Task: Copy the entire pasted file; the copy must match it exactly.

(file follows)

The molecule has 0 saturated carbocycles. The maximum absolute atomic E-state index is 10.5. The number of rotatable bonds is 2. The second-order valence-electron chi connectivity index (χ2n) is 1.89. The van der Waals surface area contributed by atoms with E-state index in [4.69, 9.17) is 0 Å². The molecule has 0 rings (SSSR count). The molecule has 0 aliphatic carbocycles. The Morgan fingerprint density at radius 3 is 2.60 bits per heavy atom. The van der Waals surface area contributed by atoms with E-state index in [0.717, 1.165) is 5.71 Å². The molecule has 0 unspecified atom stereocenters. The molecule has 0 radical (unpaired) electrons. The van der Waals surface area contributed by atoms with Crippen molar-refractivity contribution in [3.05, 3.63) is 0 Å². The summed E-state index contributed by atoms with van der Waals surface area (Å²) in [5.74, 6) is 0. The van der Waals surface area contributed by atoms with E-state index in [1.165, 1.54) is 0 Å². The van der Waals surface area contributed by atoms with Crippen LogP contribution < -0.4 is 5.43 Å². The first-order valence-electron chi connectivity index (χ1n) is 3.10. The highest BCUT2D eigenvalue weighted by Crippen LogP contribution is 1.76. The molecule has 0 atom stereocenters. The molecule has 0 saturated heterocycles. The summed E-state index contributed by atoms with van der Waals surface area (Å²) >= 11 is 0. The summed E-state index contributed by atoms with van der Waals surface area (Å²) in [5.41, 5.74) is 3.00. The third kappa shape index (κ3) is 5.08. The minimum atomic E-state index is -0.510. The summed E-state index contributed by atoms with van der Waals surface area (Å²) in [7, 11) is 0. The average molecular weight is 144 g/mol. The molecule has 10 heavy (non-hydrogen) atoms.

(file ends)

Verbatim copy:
The molecule has 0 saturated carbocycles. The maximum absolute atomic E-state index is 10.5. The number of rotatable bonds is 2. The second-order valence-electron chi connectivity index (χ2n) is 1.89. The van der Waals surface area contributed by atoms with E-state index in [4.69, 9.17) is 0 Å². The molecule has 0 rings (SSSR count). The molecule has 0 aliphatic carbocycles. The Morgan fingerprint density at radius 3 is 2.60 bits per heavy atom. The van der Waals surface area contributed by atoms with E-state index in [0.717, 1.165) is 5.71 Å². The molecule has 0 unspecified atom stereocenters. The molecule has 0 radical (unpaired) electrons. The van der Waals surface area contributed by atoms with Crippen molar-refractivity contribution in [3.05, 3.63) is 0 Å². The summed E-state index contributed by atoms with van der Waals surface area (Å²) in [5.74, 6) is 0. The van der Waals surface area contributed by atoms with E-state index in [1.165, 1.54) is 0 Å². The van der Waals surface area contributed by atoms with Crippen LogP contribution < -0.4 is 5.43 Å². The first-order valence-electron chi connectivity index (χ1n) is 3.10. The highest BCUT2D eigenvalue weighted by Crippen LogP contribution is 1.76. The molecule has 0 atom stereocenters. The molecule has 0 saturated heterocycles. The summed E-state index contributed by atoms with van der Waals surface area (Å²) >= 11 is 0. The summed E-state index contributed by atoms with van der Waals surface area (Å²) in [5.41, 5.74) is 3.00. The third kappa shape index (κ3) is 5.08. The minimum atomic E-state index is -0.510. The summed E-state index contributed by atoms with van der Waals surface area (Å²) in [7, 11) is 0. The average molecular weight is 144 g/mol. The molecule has 10 heavy (non-hydrogen) atoms.